With the problems surrounding the F‑35 Joint Strike Fighter and Canada’s next-generation fighter procurement, some scholars have suggested procuring UASs as part of a mixed fleet for the RCAF. Michael Byers—who holds a Canada Research Chair in Global Politics and International Law and regularly contributes articles to The Globe and Mail, The Toronto Star and Ottawa Citizen—and Stewart Webb—who has written extensively on issues relating to Canadian military procurement—have both advocated for extending the life of Canada’s CF188 fleet, supplementing it with new fighter aircraft as needed and adding UASs to take on roles traditionally held by fighter-jets as unmanned aircraft technology continues to develop.[50] This proposal is currently unfeasible for a number of reasons. While UASs have demonstrated consistent value where ISTAR capabilities are concerned, it will be a number of decades before the technology reaches an air-to-air capability similar to that of modern piloted fighter aircraft.[51] Moreover, any UAS is only as strong as the satellite links (which are not impervious to disruption or interception) that allow an operator to control it.[52] UASs are the most capable when carrying out missions over uncontested airspace. However, there is no guarantee that any future overseas deployment by the CAF will be under such permissive conditions.

The CAF’s experience operating UASs in Afghanistan highlights the importance of this capability for any future overseas deployment. Whether the CAF’s next mission is combat oriented or for peacekeeping or humanitarian purposes, a UAS capability would be an essential asset. The United Nations (UN), for example, has recently deployed UASs as part of its peacekeeping missions. UASs are being flown over the Democratic Republic of the Congo (DRC) for surveillance and intelligence-gathering purposes. Martin Kobler, the leader of the UN mission in the DRC, explains: “We have a mandate here to neutralize armed groups—you can’t do it without intelligence.”[53] The UN has also expanded the use of UASs for surveillance purposes in its missions in Mali and the Central African Republic.[54] A JUSTAS procurement would ensure that Canada could provide its soldiers on the ground with consistent and reliable ISTAR capabilities. Former Defence Minister Peter MacKay, reflecting on the Canadian mission in Afghanistan, stated that, “in retrospect, we could have perhaps prepared our soldiers better through both equipment and training.”[55] Procuring a national UAS capability through JUSTAS would be a great step forward in preparation for any future expeditions undertaken by the CAF.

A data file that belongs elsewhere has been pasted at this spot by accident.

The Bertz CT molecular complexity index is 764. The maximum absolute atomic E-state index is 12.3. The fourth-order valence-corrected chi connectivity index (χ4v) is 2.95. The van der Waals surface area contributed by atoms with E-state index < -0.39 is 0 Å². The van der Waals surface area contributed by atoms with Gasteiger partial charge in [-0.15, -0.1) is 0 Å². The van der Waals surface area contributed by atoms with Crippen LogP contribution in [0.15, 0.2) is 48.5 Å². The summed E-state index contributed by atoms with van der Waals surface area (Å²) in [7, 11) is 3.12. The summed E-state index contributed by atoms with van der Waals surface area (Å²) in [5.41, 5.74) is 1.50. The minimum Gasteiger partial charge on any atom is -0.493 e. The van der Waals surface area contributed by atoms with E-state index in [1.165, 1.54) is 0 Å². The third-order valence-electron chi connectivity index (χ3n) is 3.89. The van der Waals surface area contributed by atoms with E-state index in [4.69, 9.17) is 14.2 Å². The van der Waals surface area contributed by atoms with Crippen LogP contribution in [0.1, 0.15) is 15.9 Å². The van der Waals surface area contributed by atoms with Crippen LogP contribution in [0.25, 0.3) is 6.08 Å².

Causes of delays to the JUSTAS programme

While the JUSTAS programme is presently stalled, it is not because of a lack of available UAS options. A number of UAS platforms have been put forward as suitable contenders. Northrop Grumman pitched a variant of its Block 30 RQ-4B Global Hawk UAS to the Harper Government.[56] The modified version—dubbed the Polar Hawk—would be capable of Arctic operations with adjustments made to its satellite communication system to cope with the region’s intermittent coverage. Building upon lessons learned from the CAF’s experience operating the Sperwer in Afghanistan’s harsh climate, the Polar Hawk would be equipped with wing and engine anti-icing capability to deal with extreme conditions in the Arctic.[57] A fleet of three to five Polar Hawks could fully cover Canada’s north. The proposed cost is between $30 and $50 million per aircraft. However, the price increases to $215 million per aircraft when support systems are considered.[58]

In 2007, the Air Force approached the federal cabinet with a request to sole-source purchase the Predator UAS from the US but was rejected due to political backlash over earlier approval of contracts for helicopters and heavy-lift aircraft outside of competitive bidding.[59] Despite the failure of this deal, General Atomics Aeronautical Systems Incorporated (GA-ASI) partnered with Offset Market Exchange (OMX), a web-based platform for the offset market in Canada, to strengthen its commitment to offering the Predator B and Predator C Avenger UASs as contenders for the JUSTAS programme.[60] Both the Global Hawk and the Predator have proven to be capable UASs and would perform well as either surveillance or strike platforms, respectively, depending upon the final requirements of the JUSTAS programme.